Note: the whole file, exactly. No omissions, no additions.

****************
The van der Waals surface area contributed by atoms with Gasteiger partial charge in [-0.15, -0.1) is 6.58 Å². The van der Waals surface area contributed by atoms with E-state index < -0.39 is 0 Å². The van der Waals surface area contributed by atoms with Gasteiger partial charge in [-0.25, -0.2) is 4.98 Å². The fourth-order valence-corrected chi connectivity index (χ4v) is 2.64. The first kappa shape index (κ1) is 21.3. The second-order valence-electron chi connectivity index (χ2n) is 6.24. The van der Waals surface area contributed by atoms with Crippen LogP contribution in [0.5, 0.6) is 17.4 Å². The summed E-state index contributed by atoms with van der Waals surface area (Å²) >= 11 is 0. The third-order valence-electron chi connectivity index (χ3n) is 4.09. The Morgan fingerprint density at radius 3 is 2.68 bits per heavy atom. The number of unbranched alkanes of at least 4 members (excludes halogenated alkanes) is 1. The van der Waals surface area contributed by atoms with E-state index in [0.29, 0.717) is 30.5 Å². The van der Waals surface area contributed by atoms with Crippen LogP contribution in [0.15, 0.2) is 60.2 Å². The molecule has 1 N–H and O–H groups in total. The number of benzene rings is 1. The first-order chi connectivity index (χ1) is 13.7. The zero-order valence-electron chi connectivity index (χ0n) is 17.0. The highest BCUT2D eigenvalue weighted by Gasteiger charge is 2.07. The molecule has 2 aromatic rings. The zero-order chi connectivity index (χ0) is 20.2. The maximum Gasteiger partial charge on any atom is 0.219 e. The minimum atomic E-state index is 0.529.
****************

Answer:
The van der Waals surface area contributed by atoms with Gasteiger partial charge in [-0.15, -0.1) is 6.58 Å². The van der Waals surface area contributed by atoms with E-state index < -0.39 is 0 Å². The van der Waals surface area contributed by atoms with Gasteiger partial charge in [-0.25, -0.2) is 4.98 Å². The fourth-order valence-corrected chi connectivity index (χ4v) is 2.64. The first kappa shape index (κ1) is 21.3. The second-order valence-electron chi connectivity index (χ2n) is 6.24. The van der Waals surface area contributed by atoms with Crippen LogP contribution in [0.5, 0.6) is 17.4 Å². The summed E-state index contributed by atoms with van der Waals surface area (Å²) >= 11 is 0. The third-order valence-electron chi connectivity index (χ3n) is 4.09. The Morgan fingerprint density at radius 3 is 2.68 bits per heavy atom. The number of unbranched alkanes of at least 4 members (excludes halogenated alkanes) is 1. The van der Waals surface area contributed by atoms with E-state index in [0.29, 0.717) is 30.5 Å². The van der Waals surface area contributed by atoms with Crippen LogP contribution in [0.15, 0.2) is 60.2 Å². The molecule has 1 N–H and O–H groups in total. The number of benzene rings is 1. The first-order chi connectivity index (χ1) is 13.7. The zero-order valence-electron chi connectivity index (χ0n) is 17.0. The highest BCUT2D eigenvalue weighted by Gasteiger charge is 2.07. The molecule has 2 aromatic rings. The zero-order chi connectivity index (χ0) is 20.2. The maximum Gasteiger partial charge on any atom is 0.219 e. The minimum atomic E-state index is 0.529.